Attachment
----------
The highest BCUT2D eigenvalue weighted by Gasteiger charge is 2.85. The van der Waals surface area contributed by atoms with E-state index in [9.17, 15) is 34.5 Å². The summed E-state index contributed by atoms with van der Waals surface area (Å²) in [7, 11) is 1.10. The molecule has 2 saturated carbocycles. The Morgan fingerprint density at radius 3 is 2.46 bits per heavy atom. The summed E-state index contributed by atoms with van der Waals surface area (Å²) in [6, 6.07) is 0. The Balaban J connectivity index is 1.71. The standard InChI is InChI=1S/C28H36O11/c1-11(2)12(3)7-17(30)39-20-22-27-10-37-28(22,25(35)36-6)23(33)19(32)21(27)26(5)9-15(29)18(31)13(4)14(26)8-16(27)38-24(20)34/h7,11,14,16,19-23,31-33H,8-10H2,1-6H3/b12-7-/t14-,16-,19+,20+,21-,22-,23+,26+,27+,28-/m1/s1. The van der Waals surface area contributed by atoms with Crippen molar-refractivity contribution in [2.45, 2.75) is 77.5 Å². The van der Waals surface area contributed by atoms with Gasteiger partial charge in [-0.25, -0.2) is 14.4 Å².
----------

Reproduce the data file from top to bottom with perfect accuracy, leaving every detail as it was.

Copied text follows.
The highest BCUT2D eigenvalue weighted by Gasteiger charge is 2.85. The van der Waals surface area contributed by atoms with E-state index in [9.17, 15) is 34.5 Å². The summed E-state index contributed by atoms with van der Waals surface area (Å²) in [7, 11) is 1.10. The molecule has 2 saturated carbocycles. The Morgan fingerprint density at radius 3 is 2.46 bits per heavy atom. The summed E-state index contributed by atoms with van der Waals surface area (Å²) in [6, 6.07) is 0. The Balaban J connectivity index is 1.71. The standard InChI is InChI=1S/C28H36O11/c1-11(2)12(3)7-17(30)39-20-22-27-10-37-28(22,25(35)36-6)23(33)19(32)21(27)26(5)9-15(29)18(31)13(4)14(26)8-16(27)38-24(20)34/h7,11,14,16,19-23,31-33H,8-10H2,1-6H3/b12-7-/t14-,16-,19+,20+,21-,22-,23+,26+,27+,28-/m1/s1. The van der Waals surface area contributed by atoms with Crippen molar-refractivity contribution in [2.45, 2.75) is 77.5 Å². The van der Waals surface area contributed by atoms with Gasteiger partial charge in [-0.25, -0.2) is 14.4 Å².